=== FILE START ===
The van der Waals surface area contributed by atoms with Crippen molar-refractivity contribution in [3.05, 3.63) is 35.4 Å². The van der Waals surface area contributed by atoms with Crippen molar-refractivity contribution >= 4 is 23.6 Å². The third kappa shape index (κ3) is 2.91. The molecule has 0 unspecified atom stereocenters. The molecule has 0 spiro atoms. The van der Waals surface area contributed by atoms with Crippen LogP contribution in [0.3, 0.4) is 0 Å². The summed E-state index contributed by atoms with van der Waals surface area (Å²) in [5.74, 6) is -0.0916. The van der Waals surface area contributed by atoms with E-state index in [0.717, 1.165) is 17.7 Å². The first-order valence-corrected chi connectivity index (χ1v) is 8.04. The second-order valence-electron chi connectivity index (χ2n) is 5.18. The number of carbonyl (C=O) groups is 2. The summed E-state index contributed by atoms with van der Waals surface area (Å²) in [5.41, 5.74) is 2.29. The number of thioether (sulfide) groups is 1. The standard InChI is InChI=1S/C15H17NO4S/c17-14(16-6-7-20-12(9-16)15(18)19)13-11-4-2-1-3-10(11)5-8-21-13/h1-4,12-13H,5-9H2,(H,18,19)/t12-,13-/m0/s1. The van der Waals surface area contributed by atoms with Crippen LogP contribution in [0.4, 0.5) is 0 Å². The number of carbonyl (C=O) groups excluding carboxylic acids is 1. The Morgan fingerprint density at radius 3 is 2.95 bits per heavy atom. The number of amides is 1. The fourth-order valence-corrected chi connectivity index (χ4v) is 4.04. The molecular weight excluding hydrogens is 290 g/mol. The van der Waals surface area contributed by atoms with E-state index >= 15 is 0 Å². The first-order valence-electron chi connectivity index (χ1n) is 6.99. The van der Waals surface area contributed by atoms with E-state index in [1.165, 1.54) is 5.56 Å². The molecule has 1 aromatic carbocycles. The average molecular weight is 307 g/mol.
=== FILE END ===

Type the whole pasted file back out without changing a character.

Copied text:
The van der Waals surface area contributed by atoms with Crippen molar-refractivity contribution in [3.05, 3.63) is 35.4 Å². The van der Waals surface area contributed by atoms with Crippen molar-refractivity contribution >= 4 is 23.6 Å². The third kappa shape index (κ3) is 2.91. The molecule has 0 unspecified atom stereocenters. The molecule has 0 spiro atoms. The van der Waals surface area contributed by atoms with Crippen LogP contribution in [0.3, 0.4) is 0 Å². The summed E-state index contributed by atoms with van der Waals surface area (Å²) in [5.74, 6) is -0.0916. The van der Waals surface area contributed by atoms with E-state index in [0.717, 1.165) is 17.7 Å². The first-order valence-corrected chi connectivity index (χ1v) is 8.04. The second-order valence-electron chi connectivity index (χ2n) is 5.18. The number of carbonyl (C=O) groups is 2. The summed E-state index contributed by atoms with van der Waals surface area (Å²) in [5.41, 5.74) is 2.29. The number of thioether (sulfide) groups is 1. The standard InChI is InChI=1S/C15H17NO4S/c17-14(16-6-7-20-12(9-16)15(18)19)13-11-4-2-1-3-10(11)5-8-21-13/h1-4,12-13H,5-9H2,(H,18,19)/t12-,13-/m0/s1. The van der Waals surface area contributed by atoms with Crippen LogP contribution in [0.4, 0.5) is 0 Å². The number of carbonyl (C=O) groups excluding carboxylic acids is 1. The Morgan fingerprint density at radius 3 is 2.95 bits per heavy atom. The number of amides is 1. The fourth-order valence-corrected chi connectivity index (χ4v) is 4.04. The molecular weight excluding hydrogens is 290 g/mol. The van der Waals surface area contributed by atoms with E-state index >= 15 is 0 Å². The first-order valence-electron chi connectivity index (χ1n) is 6.99. The van der Waals surface area contributed by atoms with E-state index in [1.165, 1.54) is 5.56 Å². The molecule has 1 aromatic carbocycles. The average molecular weight is 307 g/mol.